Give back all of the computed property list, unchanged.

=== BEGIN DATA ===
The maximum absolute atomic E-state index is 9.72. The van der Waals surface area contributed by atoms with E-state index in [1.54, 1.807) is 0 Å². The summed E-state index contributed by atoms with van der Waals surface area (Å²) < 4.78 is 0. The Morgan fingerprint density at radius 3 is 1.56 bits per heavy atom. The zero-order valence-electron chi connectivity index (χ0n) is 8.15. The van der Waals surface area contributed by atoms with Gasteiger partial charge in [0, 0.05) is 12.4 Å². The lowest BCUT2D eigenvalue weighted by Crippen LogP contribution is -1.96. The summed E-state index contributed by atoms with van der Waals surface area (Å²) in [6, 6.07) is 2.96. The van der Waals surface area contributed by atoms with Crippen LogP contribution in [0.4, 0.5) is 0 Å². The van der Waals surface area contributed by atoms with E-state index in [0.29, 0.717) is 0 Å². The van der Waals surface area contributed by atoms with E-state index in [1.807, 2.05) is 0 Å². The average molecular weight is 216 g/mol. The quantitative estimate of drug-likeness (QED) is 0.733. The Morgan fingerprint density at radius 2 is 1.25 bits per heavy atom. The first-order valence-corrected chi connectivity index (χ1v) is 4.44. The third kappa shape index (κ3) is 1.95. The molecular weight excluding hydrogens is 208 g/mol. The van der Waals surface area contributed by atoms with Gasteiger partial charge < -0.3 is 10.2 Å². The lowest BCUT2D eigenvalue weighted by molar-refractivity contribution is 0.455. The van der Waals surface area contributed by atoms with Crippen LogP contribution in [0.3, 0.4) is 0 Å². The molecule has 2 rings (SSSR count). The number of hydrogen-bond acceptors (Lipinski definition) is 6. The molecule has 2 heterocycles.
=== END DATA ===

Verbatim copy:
The maximum absolute atomic E-state index is 9.72. The van der Waals surface area contributed by atoms with E-state index in [1.54, 1.807) is 0 Å². The summed E-state index contributed by atoms with van der Waals surface area (Å²) < 4.78 is 0. The Morgan fingerprint density at radius 3 is 1.56 bits per heavy atom. The zero-order valence-electron chi connectivity index (χ0n) is 8.15. The van der Waals surface area contributed by atoms with Gasteiger partial charge in [0, 0.05) is 12.4 Å². The lowest BCUT2D eigenvalue weighted by Crippen LogP contribution is -1.96. The summed E-state index contributed by atoms with van der Waals surface area (Å²) in [6, 6.07) is 2.96. The van der Waals surface area contributed by atoms with Crippen LogP contribution in [0.4, 0.5) is 0 Å². The van der Waals surface area contributed by atoms with E-state index in [0.29, 0.717) is 0 Å². The van der Waals surface area contributed by atoms with E-state index in [1.807, 2.05) is 0 Å². The average molecular weight is 216 g/mol. The quantitative estimate of drug-likeness (QED) is 0.733. The Morgan fingerprint density at radius 2 is 1.25 bits per heavy atom. The first-order valence-corrected chi connectivity index (χ1v) is 4.44. The third kappa shape index (κ3) is 1.95. The molecular weight excluding hydrogens is 208 g/mol. The van der Waals surface area contributed by atoms with Gasteiger partial charge < -0.3 is 10.2 Å². The lowest BCUT2D eigenvalue weighted by molar-refractivity contribution is 0.455. The van der Waals surface area contributed by atoms with Crippen LogP contribution in [0.3, 0.4) is 0 Å². The molecule has 2 rings (SSSR count). The number of hydrogen-bond acceptors (Lipinski definition) is 6. The molecule has 2 heterocycles.